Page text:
Food Security and Nutrition Vulnerability and Risk Analysis in Former Warrap and Northern Bahr el Ghazal States

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Augustino T. Mayai, Zacharia D. Akol and Et al
The Sudd Institute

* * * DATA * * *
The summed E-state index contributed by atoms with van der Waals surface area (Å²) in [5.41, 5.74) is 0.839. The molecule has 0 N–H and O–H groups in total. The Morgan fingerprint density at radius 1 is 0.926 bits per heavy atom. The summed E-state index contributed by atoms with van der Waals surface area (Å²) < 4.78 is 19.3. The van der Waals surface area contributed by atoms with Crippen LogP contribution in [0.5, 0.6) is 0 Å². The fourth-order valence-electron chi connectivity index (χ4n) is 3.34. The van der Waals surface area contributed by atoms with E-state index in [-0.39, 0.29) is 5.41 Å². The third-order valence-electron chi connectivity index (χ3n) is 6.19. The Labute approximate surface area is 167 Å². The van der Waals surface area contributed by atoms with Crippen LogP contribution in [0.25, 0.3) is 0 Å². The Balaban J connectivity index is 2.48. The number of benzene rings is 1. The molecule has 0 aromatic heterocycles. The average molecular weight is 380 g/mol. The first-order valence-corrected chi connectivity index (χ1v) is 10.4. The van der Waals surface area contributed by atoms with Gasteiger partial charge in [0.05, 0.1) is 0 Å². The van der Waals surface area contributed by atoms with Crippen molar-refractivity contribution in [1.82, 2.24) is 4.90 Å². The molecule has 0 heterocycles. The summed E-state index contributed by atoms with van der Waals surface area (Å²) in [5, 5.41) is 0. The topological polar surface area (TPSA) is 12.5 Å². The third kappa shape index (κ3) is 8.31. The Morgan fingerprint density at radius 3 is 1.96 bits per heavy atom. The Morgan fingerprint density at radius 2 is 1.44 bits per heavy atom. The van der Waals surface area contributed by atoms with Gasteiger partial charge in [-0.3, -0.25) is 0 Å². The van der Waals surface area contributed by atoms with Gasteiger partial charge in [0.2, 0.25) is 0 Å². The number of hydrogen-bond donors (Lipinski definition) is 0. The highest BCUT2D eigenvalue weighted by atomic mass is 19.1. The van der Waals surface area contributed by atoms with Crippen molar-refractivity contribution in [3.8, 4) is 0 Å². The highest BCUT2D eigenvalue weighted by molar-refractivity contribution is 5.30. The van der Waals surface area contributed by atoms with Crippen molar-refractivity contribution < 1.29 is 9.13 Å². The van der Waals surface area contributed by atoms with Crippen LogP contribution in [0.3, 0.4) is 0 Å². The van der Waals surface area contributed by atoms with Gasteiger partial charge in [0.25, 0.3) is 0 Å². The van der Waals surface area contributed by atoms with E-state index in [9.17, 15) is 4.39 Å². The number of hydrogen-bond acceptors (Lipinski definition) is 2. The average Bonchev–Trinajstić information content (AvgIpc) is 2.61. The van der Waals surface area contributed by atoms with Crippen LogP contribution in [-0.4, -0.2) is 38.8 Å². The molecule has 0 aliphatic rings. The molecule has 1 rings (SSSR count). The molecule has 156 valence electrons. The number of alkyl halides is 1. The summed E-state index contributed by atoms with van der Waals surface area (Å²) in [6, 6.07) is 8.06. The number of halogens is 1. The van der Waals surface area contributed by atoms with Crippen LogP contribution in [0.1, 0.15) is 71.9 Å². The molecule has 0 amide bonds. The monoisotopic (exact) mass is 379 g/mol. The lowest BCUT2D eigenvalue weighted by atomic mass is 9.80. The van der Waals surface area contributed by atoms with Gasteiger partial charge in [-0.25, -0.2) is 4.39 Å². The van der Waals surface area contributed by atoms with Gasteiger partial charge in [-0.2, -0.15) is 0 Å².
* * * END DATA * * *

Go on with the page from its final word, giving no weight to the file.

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The trends reported in the Integrated Food Security Phase Classification (IPC) show a growing food security crisis in South Sudan, with a high proportion of people sliding into crisis and emergency food insecurity level. The underlying fears concern an emerging acute lack of food in almost all parts of the country, with millions of people, many of them rural women and children, affected. At the peak of the lean season in August to September 2016, Northern Bahr el Ghazal had 72% of its population facing crisis and emergency[1] level. It should also be noted that Northern Bahr el Ghazal’s food security indicators continue to be alarming with 62% of the population being severely food insecure (phase 3,4,5) by the peak of the lean season (July)[2]. In January 2017, the Sudd Institute, with generous support from Food and Agriculture Organization (FAO) of the United Nations, explored the proximal risk factors undermining food security resilience and triggering or perpetuating emergency level vulnerabilities in the former states of Warrap and Northern Bahr el Ghazal. Examining 6 major assumptions using Participatory Rural Appraisal (PRA) tools to draw important information from rural households, the results are instructive and in direction of our expectation. They provide insights into appropriate response options for combating food security vulnerability in the region that is nearly sliding into famine. We outline the key results as follows.
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